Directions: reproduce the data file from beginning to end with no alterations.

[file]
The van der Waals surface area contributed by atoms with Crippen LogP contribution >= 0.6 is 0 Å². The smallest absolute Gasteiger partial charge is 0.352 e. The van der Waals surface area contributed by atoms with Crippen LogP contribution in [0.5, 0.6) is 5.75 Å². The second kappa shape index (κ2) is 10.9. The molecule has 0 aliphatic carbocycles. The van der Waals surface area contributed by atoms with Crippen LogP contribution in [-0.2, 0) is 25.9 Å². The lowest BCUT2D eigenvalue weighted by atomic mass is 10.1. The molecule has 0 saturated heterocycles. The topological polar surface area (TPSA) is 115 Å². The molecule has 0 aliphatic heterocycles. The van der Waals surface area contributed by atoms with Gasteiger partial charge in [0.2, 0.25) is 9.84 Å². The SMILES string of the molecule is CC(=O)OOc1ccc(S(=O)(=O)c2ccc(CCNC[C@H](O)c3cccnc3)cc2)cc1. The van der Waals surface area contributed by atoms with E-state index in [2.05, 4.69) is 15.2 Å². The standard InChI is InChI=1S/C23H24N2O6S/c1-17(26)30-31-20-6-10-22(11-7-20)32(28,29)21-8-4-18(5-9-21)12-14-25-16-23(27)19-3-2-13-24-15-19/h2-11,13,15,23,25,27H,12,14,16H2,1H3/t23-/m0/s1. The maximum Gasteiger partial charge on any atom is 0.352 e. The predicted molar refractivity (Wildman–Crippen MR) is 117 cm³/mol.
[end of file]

The van der Waals surface area contributed by atoms with Crippen LogP contribution >= 0.6 is 0 Å². The smallest absolute Gasteiger partial charge is 0.352 e. The van der Waals surface area contributed by atoms with Crippen LogP contribution in [0.5, 0.6) is 5.75 Å². The second kappa shape index (κ2) is 10.9. The molecule has 0 aliphatic carbocycles. The van der Waals surface area contributed by atoms with Crippen LogP contribution in [-0.2, 0) is 25.9 Å². The lowest BCUT2D eigenvalue weighted by atomic mass is 10.1. The molecule has 0 saturated heterocycles. The topological polar surface area (TPSA) is 115 Å². The molecule has 0 aliphatic heterocycles. The van der Waals surface area contributed by atoms with Gasteiger partial charge in [0.2, 0.25) is 9.84 Å². The SMILES string of the molecule is CC(=O)OOc1ccc(S(=O)(=O)c2ccc(CCNC[C@H](O)c3cccnc3)cc2)cc1. The van der Waals surface area contributed by atoms with E-state index in [2.05, 4.69) is 15.2 Å². The standard InChI is InChI=1S/C23H24N2O6S/c1-17(26)30-31-20-6-10-22(11-7-20)32(28,29)21-8-4-18(5-9-21)12-14-25-16-23(27)19-3-2-13-24-15-19/h2-11,13,15,23,25,27H,12,14,16H2,1H3/t23-/m0/s1. The maximum Gasteiger partial charge on any atom is 0.352 e. The predicted molar refractivity (Wildman–Crippen MR) is 117 cm³/mol.